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UAW withholds endorsement of Biden as he stays mostly quiet about contract talks

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Nearly 150,000 autoworkers could go on strike later this week if their negotiations with the big three automakers don't reach a breakthrough. For President Biden, this is a moment of potential political peril. NPR's senior White House correspondent Tamara Keith reports.

TAMARA KEITH, BYLINE: President Biden is a union guy and a car guy through and through.

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PRESIDENT JOE BIDEN: Auto manufacturing's large - been a middle - largely been a middle-class career with good pay that you could raise a family on. Well, that's not going to change on my watch.

KEITH: But he hasn't had a lot to say about contract talks between the United Auto Workers and Detroit carmakers, and what he did say - on Labor Day, no less - kicked up dust. He told reporters he didn't think a strike would happen. The union was quick with a rebuke. The option of striking is their leverage in these talks. Here's UAW president Shawn Fain on CNBC.

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SHAWN FAIN: I think our strike can reaffirm to him of where the working-class people in this country stand. And, you know, it's time for politicians in this country to pick a side. Either you stand for a billionaire class where everybody else gets left behind, or you stand for the working class.

KEITH: President Biden's political brand has been built on siding with the working class. Gene Sperling, a top economic adviser to Biden, is his point person on these talks. Sperling says the president wasn't making a prediction and certainly wasn't trying to undermine the union.

GENE SPERLING: He stands with UAW workers. But you present a situation like this to him - yeah, he's going to look at it optimistically because he wants the parties to believe that they can find that win-win opportunity.

KEITH: These talks come as the Biden administration pushes the industry hard to make and sell more electric vehicles. There are huge financial incentives in his landmark climate legislation known as the Inflation Reduction Act. But electric vehicles require fewer workers to build, and the batteries themselves could end up being made in nonunion factories or at much lower wages.

DEBBIE DINGELL: These negotiations are where the rubber hits the road.

KEITH: Congresswoman Debbie Dingell is a Democrat from Michigan. Although the battery issue isn't technically part of the negotiations, it threatens a rift between autoworkers and their longtime allies in the Democratic Party. Dingell says it's not unlike 2016. That's when former President Donald Trump won Michigan, in part because she says workers didn't feel like Democrats cared about them.

DINGELL: Donald Trump didn't deliver on trade, but he talked about trade. He showed an empathy for it. So it's going to be very important that President Biden show them that he is paying attention, that he does care, that he wants to protect their jobs.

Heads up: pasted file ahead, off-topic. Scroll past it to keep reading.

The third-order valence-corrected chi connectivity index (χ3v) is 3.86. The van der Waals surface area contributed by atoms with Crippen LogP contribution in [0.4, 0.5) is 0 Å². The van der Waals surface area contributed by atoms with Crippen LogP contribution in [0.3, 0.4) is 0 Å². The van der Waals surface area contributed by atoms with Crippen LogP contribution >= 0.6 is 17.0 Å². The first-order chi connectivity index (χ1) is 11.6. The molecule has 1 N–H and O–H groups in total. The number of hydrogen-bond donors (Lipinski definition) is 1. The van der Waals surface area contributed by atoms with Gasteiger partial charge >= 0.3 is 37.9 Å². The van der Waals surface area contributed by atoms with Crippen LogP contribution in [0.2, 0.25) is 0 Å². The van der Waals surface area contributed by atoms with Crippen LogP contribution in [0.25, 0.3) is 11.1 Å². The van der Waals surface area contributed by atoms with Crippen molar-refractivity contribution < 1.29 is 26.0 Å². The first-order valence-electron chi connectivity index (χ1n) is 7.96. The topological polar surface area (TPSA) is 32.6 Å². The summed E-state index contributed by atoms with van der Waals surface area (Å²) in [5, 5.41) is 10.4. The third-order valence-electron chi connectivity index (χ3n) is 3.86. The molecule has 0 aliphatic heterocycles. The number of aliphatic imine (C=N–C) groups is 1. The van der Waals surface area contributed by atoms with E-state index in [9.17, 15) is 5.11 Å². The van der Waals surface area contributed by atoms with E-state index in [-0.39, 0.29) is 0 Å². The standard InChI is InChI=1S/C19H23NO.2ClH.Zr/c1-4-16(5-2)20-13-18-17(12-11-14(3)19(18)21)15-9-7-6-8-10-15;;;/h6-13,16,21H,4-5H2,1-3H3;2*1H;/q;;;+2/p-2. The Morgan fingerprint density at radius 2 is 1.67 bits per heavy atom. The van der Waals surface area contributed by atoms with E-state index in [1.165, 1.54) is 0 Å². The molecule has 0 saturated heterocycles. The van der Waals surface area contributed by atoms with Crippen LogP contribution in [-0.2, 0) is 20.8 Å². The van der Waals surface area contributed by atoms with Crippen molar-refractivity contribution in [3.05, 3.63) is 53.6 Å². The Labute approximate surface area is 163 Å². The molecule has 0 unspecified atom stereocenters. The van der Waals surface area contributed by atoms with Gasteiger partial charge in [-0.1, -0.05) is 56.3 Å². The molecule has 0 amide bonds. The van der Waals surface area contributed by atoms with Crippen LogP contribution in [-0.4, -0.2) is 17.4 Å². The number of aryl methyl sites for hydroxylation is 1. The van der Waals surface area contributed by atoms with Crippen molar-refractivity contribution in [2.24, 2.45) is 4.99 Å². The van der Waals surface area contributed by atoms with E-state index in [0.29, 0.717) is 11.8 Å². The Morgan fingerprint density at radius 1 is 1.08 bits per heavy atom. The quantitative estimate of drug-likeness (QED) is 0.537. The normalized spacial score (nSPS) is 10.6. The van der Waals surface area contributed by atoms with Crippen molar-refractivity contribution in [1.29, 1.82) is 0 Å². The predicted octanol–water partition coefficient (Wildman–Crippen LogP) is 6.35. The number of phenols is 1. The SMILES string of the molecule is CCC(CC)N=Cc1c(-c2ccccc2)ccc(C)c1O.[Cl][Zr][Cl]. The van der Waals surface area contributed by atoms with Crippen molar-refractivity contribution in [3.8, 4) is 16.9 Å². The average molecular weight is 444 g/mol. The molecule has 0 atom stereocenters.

KEITH: Most of the country's biggest labor unions have already endorsed Biden's reelection bid, but not the United Auto Workers. And that lack of an endorsement is hanging over the contract talks. Here's the UAW's Fain on MSNBC.

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FAIN: You know, the one thing we've made clear is that we - our endorsements are going to be earned, not freely given. That's one thing we're doing differently. And there's a lot of work left to be done here.

KEITH: Fain went on to say he's no fan of Trump as he runs for president once again. But Trump is actively courting autoworkers and criticizing the move to electric vehicles. In 2016, he was able to peel away a significant share of votes from rank-and-file union members. Cedric de Leon, who specializes in labor studies at the University of Massachusetts Amherst, says Biden needs to side with the workers in these talks and be vocal about it.

CEDRIC DE LEON: Because I know who will take advantage of that if he isn't, you know, full-throated on behalf of workers. Trump will.

KEITH: He points out this is far bigger than Biden earning the endorsement of the UAW. There are millions of union workers in America watching to see how this goes, and they're reliable voters, many of whom live in swing states like Michigan, Wisconsin and Pennsylvania.

Tamara Keith, NPR News. Transcript provided by NPR, Copyright NPR.

NPR transcripts are created on a rush deadline by an NPR contractor. This text may not be in its final form and may be updated or revised in the future. Accuracy and availability may vary. The authoritative record of NPR’s programming is the audio record.

Tamara Keith has been a White House correspondent for NPR since 2014 and co-hosts the NPR Politics Podcast, the top political news podcast in America. Keith has chronicled the Trump administration from day one, putting this unorthodox presidency in context for NPR listeners, from early morning tweets to executive orders and investigations. She covered the final two years of the Obama presidency, and during the 2016 presidential campaign she was assigned to cover Hillary Clinton. In 2018, Keith was elected to serve on the board of the White House Correspondents' Association.